The science of alcohol
The science of alcohol

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The science of alcohol

1.1 The Industrial Revolution

In the following video, Paul Kosmetatos describes how the role of brewing in early industrialisation (before the introduction of modern technology) advanced to the scales we associate with brewing today.

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When people think of the Industrial Revolution, the classical Industrial Revolution of the late 18th and early 19th centuries, they think of the iconic industries of cotton spinning and weaving, coal mines, steam, iron, later steel. They might be surprised to learn that brewing is as important an example of early industrialization in England. Brewing was able to become more industrial even before the introduction of technology. For a long time, indeed, up to the first couple decades of the 19th century, horses were as important a source of power in the brewing industry as steam. It was only then that finally, steam engines replaced horses. It was advances in agriculture, advances in finance, and advances in infrastructure in Britain that allowed the brewing of beer to become much more systematic and large scale. And there were now canal networks. There were turnpikes that allowed the shipping of raw materials, malt, and hops from further away to more industrial impressions, impressions that looked more like factories than the old local breweries that existed up to this point. And the increasing yields of agriculture that are characteristic of their middle and late 18th century produce the surpluses of grain that would now be used for brewing and not just to fend off famine, as had been the case up to that point. By the beginning of the 19th century, the tax regime also changed in a way that helped the brewing industry. Up to that point, the excise regime that is the taxation equivalent to VT that we have today, but taxed at source rather than on the retail end. Up to the point, it made a distinction between small beer, that is beer that was less than 2% by volume, and stronger table beer, the stronger beer, of course, being more expensive. After the beginning of the 19th century, this distinction was removed. So there was little point in staying on with small beer anymore, especially when people could have the better tasting and stronger tasting table beer, so that distinction vanished. And that also helped in the consolidation of the brewing industry, which was very much a characteristic of industrialization.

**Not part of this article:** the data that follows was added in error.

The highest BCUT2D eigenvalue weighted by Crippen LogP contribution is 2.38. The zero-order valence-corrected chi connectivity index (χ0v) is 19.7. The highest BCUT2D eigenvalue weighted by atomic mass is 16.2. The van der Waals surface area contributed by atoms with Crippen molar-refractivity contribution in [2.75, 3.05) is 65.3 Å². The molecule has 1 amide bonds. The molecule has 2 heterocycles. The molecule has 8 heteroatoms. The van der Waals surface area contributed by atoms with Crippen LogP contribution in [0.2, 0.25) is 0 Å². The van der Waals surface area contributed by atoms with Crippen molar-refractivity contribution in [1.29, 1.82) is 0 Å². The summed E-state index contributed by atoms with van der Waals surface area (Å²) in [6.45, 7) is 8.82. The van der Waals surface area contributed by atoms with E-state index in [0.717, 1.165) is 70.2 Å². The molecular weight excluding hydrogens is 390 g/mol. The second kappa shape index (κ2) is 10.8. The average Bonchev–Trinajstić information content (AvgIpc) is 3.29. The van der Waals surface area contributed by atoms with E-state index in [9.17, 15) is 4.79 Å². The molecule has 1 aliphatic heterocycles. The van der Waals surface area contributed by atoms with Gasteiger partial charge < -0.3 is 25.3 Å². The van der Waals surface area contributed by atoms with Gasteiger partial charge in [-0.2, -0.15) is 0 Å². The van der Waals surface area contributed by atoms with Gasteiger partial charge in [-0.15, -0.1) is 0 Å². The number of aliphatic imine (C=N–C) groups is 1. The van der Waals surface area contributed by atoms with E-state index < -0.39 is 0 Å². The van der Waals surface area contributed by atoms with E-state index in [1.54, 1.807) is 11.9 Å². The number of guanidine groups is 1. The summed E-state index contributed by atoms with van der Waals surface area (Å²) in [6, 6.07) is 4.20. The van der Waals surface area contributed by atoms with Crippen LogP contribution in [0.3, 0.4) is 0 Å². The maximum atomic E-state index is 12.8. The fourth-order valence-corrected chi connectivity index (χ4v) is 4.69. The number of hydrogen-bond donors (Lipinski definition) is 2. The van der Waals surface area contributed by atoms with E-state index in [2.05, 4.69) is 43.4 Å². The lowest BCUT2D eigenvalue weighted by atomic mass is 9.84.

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In the late Middle Ages, the brewing industry in northern Europe changed from a small-scale domestic industry to a large-scale export industry. The key innovation was the introduction of hops, the constituent of beer credited with the overall improvement in the quality of the beer, which began in northern Germany in the thirteenth century.

However, it was the significant improvements in the efficiency of the steam engine in 1765 that led to the industrialisation of beer production becoming a reality.

Further innovations in the brewing process came about during the Industrial Revolution with the introduction of the thermometer in 1760 and the hydrometer in 1770, allowing brewers to increase efficiency and also further their understanding of the brewing process itself. With the thermometer, brewers were able to analyse for the first time how different temperatures affected sugar yield and fermentability. But it was the discovery of the hydrometer that really transformed how beer was brewed, and you will see for yourself in Week 8 how this simple instrument can yield valuable information about the strength of brewed beer.

Before hydrometers were routinely used, beers were brewed from a single malt: brown beers from brown malt, amber beers from amber malt, and pale beers from pale malt. Using the hydrometer, brewers could calculate the yield from different malts. These early brewers observed that pale malt, though more expensive, yielded far more fermentable material than cheaper malts and this discovery is thought to have contributed significantly to the overall efficiency of the industrial brewing process. Brewers were now able to revert to using mostly pale malt for all beers supplemented with a small quantity of highly coloured malt to achieve the correct colour for darker beers.

The invention of the microscope allowed Louis Pasteur (1822–1895) to discover the yeast that was responsible for turning the sugary wort into the alcoholic beer. Furthermore, the discovery of the microbial origins of fermentation allowed brewers to adopt sanitation techniques, allowing beers to be exported over further distances.

It is safe to say that the Industrial Revolution changed the brewing industry more than any previous time period, and today the brewing industry is a global business, consisting of several dominant multinational companies and many thousands of smaller producers ranging from brewpubs to regional breweries.


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